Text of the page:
Not all markets and assets have returns going back to 1970; details outlined below.
Hypothetical Economic Trend-Following Strategy Universe:
Equity index return data is from Bloomberg. Start dates are the earliest available date of the series:
• 1970: Australia, Germany, Canada, Spain, France, Italy, Japan, Netherlands, U.K., U.S.
• 1975: Switzerland
• 1980: Denmark, Hong Kong, Sweden
• 1988: New Zealand
Government bond return data is from Bloomberg and DataStream. Start dates are
• 1970: Germany, Canada, U.K., U.S.
• 1980: Japan
• 1981: Switzerland
• 1985: Denmark
• 1986: Australia
• 1987: Sweden
Currency return data is from Citi and Reuters. Start dates are
• 1971: Germany, Japan, Switzerland, U.K.
• 1972: Australia, Canada
• 1978: New Zealand, Sweden
Interest rate futures return data is from IFS. Start dates are
• 1987: U.S.
• 1988: U.K.
• 1989: Australia, Europe (Euribor)
• 1991: Canada, New Zealand, Switzerland
Commodity futures return data is from Bloomberg. Start dates are
• 1970: Cattle, Corm Cotton, Hogs, Soybeans, Soymeal, Soyoil, Sugar, Wheat
• 1974: Coffee
• 1979: Heat Oil
• 1983: Crude Oil
• 1984: Gas Oil
• 1985: Unleaded
• 1989: Brent Oil
• 1990: Natural Gas
• 1991: Zinc
• 1993: Nickel
Growth: Growth trends are captured using one-year changes in forecasts of real GDP growth. From 1990 onward forecast data is from Consensus Economics. Prior to 1990, we use one-year changes in realized year-on-year real GDP growth, lagged one quarter (this definition is equivalent to changes in forecasts assuming that real GDP growth follows a random walk). The series is from the OECD. Increasing growth is assumed to be bullish for equities (cash-flow impact), commodities (increasing demand), and currencies (Balassa-Samuelson hypothesis), and bearish for fixed income (both government bonds and interest rates) via both inflationary pressures and upward pressure on real interest rates.
Inflation: Inflation trends are captured using one-year changes in forecasts of CPI inflation. From 1990 onward forecast data is from Consensus Economics. Prior to 1990, we use one-year changes in realized year-on-year CPI inflation, lagged one quarter (this definition is equivalent to changes in forecasts assuming that CPI inflation follows a random walk). The series is from the OECD. Increasing inflation is assumed to be bearish for equities (see Katz and Lustig (2017)), bullish for currencies (see Clarida and Waldman (2008)), and bearish for fixed income.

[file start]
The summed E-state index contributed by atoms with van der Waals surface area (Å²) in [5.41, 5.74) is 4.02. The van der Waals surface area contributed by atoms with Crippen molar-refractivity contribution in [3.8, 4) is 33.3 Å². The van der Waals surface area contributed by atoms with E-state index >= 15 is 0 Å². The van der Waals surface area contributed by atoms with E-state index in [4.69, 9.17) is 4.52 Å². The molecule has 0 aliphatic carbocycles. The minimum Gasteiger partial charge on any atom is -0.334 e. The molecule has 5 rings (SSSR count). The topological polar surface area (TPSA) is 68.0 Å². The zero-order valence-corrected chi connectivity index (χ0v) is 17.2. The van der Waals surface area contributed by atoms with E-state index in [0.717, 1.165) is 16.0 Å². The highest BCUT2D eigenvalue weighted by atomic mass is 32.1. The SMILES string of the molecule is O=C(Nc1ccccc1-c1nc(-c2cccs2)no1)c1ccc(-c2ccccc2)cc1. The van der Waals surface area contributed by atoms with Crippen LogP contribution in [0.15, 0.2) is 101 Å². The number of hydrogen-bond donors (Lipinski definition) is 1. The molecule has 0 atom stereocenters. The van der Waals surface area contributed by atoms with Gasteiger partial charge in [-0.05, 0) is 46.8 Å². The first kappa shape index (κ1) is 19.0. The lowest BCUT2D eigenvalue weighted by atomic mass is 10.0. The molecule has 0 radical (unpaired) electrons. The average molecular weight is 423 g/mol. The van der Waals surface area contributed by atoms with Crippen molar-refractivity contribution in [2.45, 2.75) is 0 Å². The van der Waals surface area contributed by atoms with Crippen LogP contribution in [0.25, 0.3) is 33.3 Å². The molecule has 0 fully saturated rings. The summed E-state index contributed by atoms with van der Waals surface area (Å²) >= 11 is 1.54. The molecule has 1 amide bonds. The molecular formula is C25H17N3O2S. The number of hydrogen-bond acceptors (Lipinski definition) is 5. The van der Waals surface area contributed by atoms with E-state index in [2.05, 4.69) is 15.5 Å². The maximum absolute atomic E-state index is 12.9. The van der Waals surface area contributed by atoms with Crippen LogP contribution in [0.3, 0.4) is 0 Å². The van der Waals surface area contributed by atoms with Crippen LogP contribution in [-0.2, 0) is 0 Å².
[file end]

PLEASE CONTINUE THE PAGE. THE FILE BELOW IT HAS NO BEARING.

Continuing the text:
International Trade: International trade trends are captured using one-year changes in spot exchange rates against an export-weighted basket. Data is from DataStream. A depreciating currency is bullish for equities (exports become more competitive), bearish for currencies (very similar to price momentum), bearish for fixed income (other things equal, a depreciating currency reduces the pressure on a central bank to reduce interest rates), and bearish for commodities (depreciation of the currencies of commodity consumers means commodities, which are generally priced in USD, are effectively more expensive).
Monetary Policy: Monetary policy trends are captured using one-year changes in the front end of the yield curve. From 1992 onwards, I use two-year yields, while prior to 1992 I use Libor and its international equivalents. Both data series are from Bloomberg. Expansionary monetary policy is bullish for equities (see Bernanke and Kuttner (2005)), bullish for currencies (see Eichenbaum and Evans (1995)), bullish for commodities, and bearish for fixed income.
Risk Sentiment: Changes in risk sentiment are captured using one-year equity market excess returns. Data is from DataStream. Increasing risk sentiment — i.e., strong equity market returns — is bullish for equities, commodities, and currencies, and bearish for fixed income.
The model employs relatively simple measures as they afford long data availability and are less susceptible to concerns about data mining. The strategy is therefore intended as a proof of concept, and can potentially be enhanced by employing additional and improved measures of economic trends.
Backtest returns are hypothetical gross of transaction costs and fees. Even after adjusting for transaction costs and fees, backtest returns are likely overstated, despite best effort to employ simple and transparent signals, due to unavoidable hindsight bias. Hypothetical data has inherent limitations, some of which are disclosed herein.
As the backtest is constructed to take a long position in assets in which economic trends are improving and a short position in assets in which economic trends are deteriorating, the strategy would likely underperform in a period of sharp reversals across asset classes and investment themes or in an environment in which price trends and economic trends diverge. However, due in part to the diversification benefits of the four asset classes and four investment themes, the performance of the backtest has been consistent over a wide variety of macroeconomic and financial environments over the last 50 years.
Hypothetical Alternative Trend-Following Strategy